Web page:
Tambay’s Thoughts On Precious
The unbelievably high expectations many have for Precious will be to the film’s eventual detriment. It’s been the “must-see” black film of the year, since shocking the world by unexpectedly winning the audience prize at the Sundance Film Festival in January. Since then, it’s been nothing but good vibrations for the film and the team behind it, as it’s collected a plethora of awards, with a lot of talk amongst critics, of the film’s potential nods at next year’s Academy Awards – notably for its 2 stars, Gabourey Sidibe who plays the titular “Precious,” and actress/comedian Mo’Nique, her abusive mother, in a relationship that’s characterized by habitual violence and cruelty.
If the story as you know it sounds heartbreaking, it is – at least, as director Lee Daniels tells it, it wants to be. However, I expected much more. A film of this nature, and the subject matter it covers, should feel more like a punch in the gut. I wanted to be overwhelmed, and be really consumed with the characters and the story. However, it wasn’t what I’d hoped for, and needed, in order to really like the film; instead, it felt rather watered-down, and simplified; in fact, if it weren’t for the rich performance Mo’Nique gives, and of course the profanity, this could easily be an after-school special.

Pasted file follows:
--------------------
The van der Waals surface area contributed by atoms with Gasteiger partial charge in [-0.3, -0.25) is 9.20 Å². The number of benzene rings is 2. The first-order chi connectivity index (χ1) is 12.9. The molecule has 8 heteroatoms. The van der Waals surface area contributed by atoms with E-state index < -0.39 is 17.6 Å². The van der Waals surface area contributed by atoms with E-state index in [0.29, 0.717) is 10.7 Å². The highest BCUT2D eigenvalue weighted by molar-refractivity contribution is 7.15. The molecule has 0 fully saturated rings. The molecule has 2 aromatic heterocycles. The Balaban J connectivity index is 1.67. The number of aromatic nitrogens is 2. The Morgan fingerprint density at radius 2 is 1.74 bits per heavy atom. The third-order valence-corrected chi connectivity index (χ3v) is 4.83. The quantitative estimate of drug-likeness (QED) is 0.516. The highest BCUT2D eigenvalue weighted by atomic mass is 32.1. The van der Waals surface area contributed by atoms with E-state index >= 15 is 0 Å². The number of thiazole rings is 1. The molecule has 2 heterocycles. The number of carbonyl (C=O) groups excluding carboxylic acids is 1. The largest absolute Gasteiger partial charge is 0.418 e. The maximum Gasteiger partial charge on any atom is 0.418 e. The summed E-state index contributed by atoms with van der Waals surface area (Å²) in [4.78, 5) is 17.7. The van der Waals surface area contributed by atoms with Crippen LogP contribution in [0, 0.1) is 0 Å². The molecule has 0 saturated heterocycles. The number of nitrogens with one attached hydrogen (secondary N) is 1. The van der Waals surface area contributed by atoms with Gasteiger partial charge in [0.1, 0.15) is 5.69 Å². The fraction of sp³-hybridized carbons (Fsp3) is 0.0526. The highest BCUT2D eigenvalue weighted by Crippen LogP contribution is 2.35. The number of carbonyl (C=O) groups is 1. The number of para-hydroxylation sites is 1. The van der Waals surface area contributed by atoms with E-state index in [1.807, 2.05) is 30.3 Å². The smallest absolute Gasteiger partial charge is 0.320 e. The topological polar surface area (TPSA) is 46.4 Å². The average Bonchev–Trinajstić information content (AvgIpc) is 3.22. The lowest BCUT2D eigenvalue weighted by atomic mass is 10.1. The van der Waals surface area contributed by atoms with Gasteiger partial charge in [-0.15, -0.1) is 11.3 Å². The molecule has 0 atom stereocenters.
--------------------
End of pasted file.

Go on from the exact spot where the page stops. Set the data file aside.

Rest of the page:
I wanted more of that kind of grittiness and uncompromising reality. This is a film about a young, illiterate, obese black girl, who suffers daily horrendous abuse from her mother, and is repeatedly raped by her mother’s boyfriend, and has 2 of his children, and more. Show me! Take me there… take me to that place. She’s suffering immensely, despite trying desperately to keep herself together; I wanted to really feel that suffering. I wanted to be really moved – not that there weren’t evocative moments; but either there weren’t enough of them, or those that were there weren’t weighty enough.
As I watched, I kept asking myself what Lee Daniels’ motives are… what he wants to say with the film… who he wants to reach with it. If he’s trying to be subversive, I’d say he fails on that front. If he’s trying to play on the guilt of white liberals, as if to say, “look at the monster you people helped create, now go do something for all the Precious girls out there,” I’m not so sure he succeeded there either. Although, maybe he does, because, thus far, most audiences who’ve seen the film, everywhere it’s played since its Sundance debut, have been white, since the festivals that it’s screened in have typically been those in which you’d find a minuscule number of black people in the audiences; and those blacks who are interested and can afford to attend these prominent festivals (Sundance, Cannes, Toronto, New York, etc, where tickets are $40 a piece), are definitely not the people represented in the movie itself. So, it does make one wonder about the praise the film has received from overwhelmingly white critics and audiences. In reading some of their reviews, words like “urban nightmare” and a “must-see portrait of life’s underprivileged” tell part of the tale. These are the kinds of “black films” that white liberal critics tend to fall in love with – the so-called gritty urban dramas that portray a world so unlike theirs, and that confirm, and even massage some of that obligation they might feel, but rarely ever really act on. I’m now even more interested in how black audiences receive the film when it opens across the country next month.